The Long-Term Effects of Tonsillectomies: What RTs Need to Know

 Updated: February 13, 2019

  Tags: Research

image of female health professional inspecting throat of young girl

The tonsillectomy is one of the most common surgeries performed in children, and physicians have long believed it can treat problems like recurrent throat infections or obstructive sleep apnea with no lasting effect on long-term health.

Research published in JAMA Otolaryngology last summer suggests otherwise. When Danish investigators looked at data on 1.2 million people born between 1979 and 1999, they found those who had their tonsils and/or adenoids removed when they were nine years old or younger were at significantly higher risk for respiratory disease as they grew older.

Adenoidectomy and tonsillectomy were associated with a 2- to 3-fold increase in diseases of the upper respiratory tract, and adenoidectomy doubled the risk of COPD and conjunctivitis. Adenotonsillectomy was associated with a 17 percent increased risk of infectious diseases.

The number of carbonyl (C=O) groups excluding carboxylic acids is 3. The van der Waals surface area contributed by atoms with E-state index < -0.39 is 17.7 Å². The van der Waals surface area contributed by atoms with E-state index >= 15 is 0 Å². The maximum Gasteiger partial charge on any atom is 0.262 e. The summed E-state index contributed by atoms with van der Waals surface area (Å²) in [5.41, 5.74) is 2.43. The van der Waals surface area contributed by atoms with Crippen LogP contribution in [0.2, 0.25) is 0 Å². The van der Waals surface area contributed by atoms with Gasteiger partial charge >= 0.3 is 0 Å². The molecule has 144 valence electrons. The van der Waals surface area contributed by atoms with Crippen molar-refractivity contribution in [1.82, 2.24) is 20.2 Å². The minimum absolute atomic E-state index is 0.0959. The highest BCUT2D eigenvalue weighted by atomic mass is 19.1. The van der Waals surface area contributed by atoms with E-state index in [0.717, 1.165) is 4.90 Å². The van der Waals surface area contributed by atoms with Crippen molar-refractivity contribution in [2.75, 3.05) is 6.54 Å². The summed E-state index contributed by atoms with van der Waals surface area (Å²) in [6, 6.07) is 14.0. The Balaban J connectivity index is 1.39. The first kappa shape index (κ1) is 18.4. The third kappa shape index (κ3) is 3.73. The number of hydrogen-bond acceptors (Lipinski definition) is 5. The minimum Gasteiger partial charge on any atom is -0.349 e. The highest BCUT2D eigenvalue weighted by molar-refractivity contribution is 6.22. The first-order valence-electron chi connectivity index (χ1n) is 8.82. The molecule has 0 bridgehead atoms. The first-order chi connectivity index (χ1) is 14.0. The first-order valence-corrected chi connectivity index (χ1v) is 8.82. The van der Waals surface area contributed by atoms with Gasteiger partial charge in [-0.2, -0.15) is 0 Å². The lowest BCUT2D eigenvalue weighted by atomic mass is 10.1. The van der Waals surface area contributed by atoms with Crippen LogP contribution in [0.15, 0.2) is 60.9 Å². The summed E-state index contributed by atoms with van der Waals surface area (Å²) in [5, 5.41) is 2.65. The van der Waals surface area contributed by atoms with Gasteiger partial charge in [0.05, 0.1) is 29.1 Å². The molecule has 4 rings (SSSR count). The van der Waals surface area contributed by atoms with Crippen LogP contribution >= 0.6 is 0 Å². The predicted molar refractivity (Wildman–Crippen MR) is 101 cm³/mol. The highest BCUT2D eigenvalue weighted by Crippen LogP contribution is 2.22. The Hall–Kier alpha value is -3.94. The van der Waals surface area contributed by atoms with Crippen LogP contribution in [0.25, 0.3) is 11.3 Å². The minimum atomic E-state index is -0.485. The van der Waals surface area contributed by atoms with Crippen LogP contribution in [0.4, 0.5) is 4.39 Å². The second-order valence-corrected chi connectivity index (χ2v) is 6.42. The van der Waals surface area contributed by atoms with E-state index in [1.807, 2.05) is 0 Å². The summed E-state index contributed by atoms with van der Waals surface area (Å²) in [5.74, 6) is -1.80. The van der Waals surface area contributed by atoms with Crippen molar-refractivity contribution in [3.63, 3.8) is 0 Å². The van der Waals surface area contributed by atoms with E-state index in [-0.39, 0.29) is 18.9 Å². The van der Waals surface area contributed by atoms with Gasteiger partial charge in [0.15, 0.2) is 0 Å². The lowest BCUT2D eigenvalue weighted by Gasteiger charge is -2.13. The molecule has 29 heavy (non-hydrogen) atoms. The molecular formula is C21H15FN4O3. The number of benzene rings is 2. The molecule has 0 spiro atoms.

What’s more, the long-term risks for the conditions that these surgeries aimed to treat often did not differ significantly between those who did and did not have the operations.

Another study conducted by investigators from Vanderbilt University and published by Pediatrics in 2017 backs that finding up.

The meta-analysis looked at studies of tonsillectomy efficacy, examining illness rates and quality of life for kids who underwent the surgeries vs. those assigned to watchful waiting for throat infections.

The researchers found that while throat infections and school absences declined in the first year after the surgeries, those benefits did not persist over time.

A companion study from some of same authors showed children with obstructive sleep-disordered breathing did have better sleep outcomes following tonsillectomy than children who were assigned to watchful waiting, but they emphasized that the studies included in this meta-analysis generally followed the children for one year or less.

They concluded that understanding of longer-term outcomes or effects in subpopulations is lacking.

Respiratory therapists charged with educating patients and families about the risks and benefits of tonsillectomies may want to take these findings into account during the discussions.